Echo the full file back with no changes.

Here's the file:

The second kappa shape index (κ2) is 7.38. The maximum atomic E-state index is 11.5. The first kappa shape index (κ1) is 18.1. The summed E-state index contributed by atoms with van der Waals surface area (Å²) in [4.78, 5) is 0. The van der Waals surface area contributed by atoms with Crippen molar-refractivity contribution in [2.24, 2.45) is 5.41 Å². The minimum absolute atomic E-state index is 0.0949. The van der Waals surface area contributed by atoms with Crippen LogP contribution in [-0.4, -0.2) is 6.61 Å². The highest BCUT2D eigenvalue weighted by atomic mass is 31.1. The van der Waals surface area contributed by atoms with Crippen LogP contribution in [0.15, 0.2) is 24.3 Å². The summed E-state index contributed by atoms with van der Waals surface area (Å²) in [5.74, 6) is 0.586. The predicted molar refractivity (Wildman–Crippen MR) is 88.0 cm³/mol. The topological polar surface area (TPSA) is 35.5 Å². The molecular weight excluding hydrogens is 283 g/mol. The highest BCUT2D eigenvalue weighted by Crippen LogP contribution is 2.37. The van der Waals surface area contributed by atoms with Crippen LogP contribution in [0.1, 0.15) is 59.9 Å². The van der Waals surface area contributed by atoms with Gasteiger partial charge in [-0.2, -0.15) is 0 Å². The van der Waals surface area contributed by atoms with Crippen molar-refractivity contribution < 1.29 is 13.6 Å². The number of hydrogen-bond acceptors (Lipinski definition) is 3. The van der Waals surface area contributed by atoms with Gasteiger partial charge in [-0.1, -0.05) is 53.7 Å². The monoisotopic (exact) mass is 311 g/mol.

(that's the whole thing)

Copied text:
The second kappa shape index (κ2) is 7.38. The maximum atomic E-state index is 11.5. The first kappa shape index (κ1) is 18.1. The summed E-state index contributed by atoms with van der Waals surface area (Å²) in [4.78, 5) is 0. The van der Waals surface area contributed by atoms with Crippen molar-refractivity contribution in [2.24, 2.45) is 5.41 Å². The minimum absolute atomic E-state index is 0.0949. The van der Waals surface area contributed by atoms with Crippen LogP contribution in [-0.4, -0.2) is 6.61 Å². The highest BCUT2D eigenvalue weighted by atomic mass is 31.1. The van der Waals surface area contributed by atoms with Crippen LogP contribution in [0.15, 0.2) is 24.3 Å². The summed E-state index contributed by atoms with van der Waals surface area (Å²) in [5.74, 6) is 0.586. The predicted molar refractivity (Wildman–Crippen MR) is 88.0 cm³/mol. The topological polar surface area (TPSA) is 35.5 Å². The molecular weight excluding hydrogens is 283 g/mol. The highest BCUT2D eigenvalue weighted by Crippen LogP contribution is 2.37. The van der Waals surface area contributed by atoms with Crippen LogP contribution in [0.1, 0.15) is 59.9 Å². The van der Waals surface area contributed by atoms with Gasteiger partial charge in [-0.2, -0.15) is 0 Å². The van der Waals surface area contributed by atoms with Crippen molar-refractivity contribution < 1.29 is 13.6 Å². The number of hydrogen-bond acceptors (Lipinski definition) is 3. The van der Waals surface area contributed by atoms with Gasteiger partial charge in [-0.1, -0.05) is 53.7 Å². The monoisotopic (exact) mass is 311 g/mol.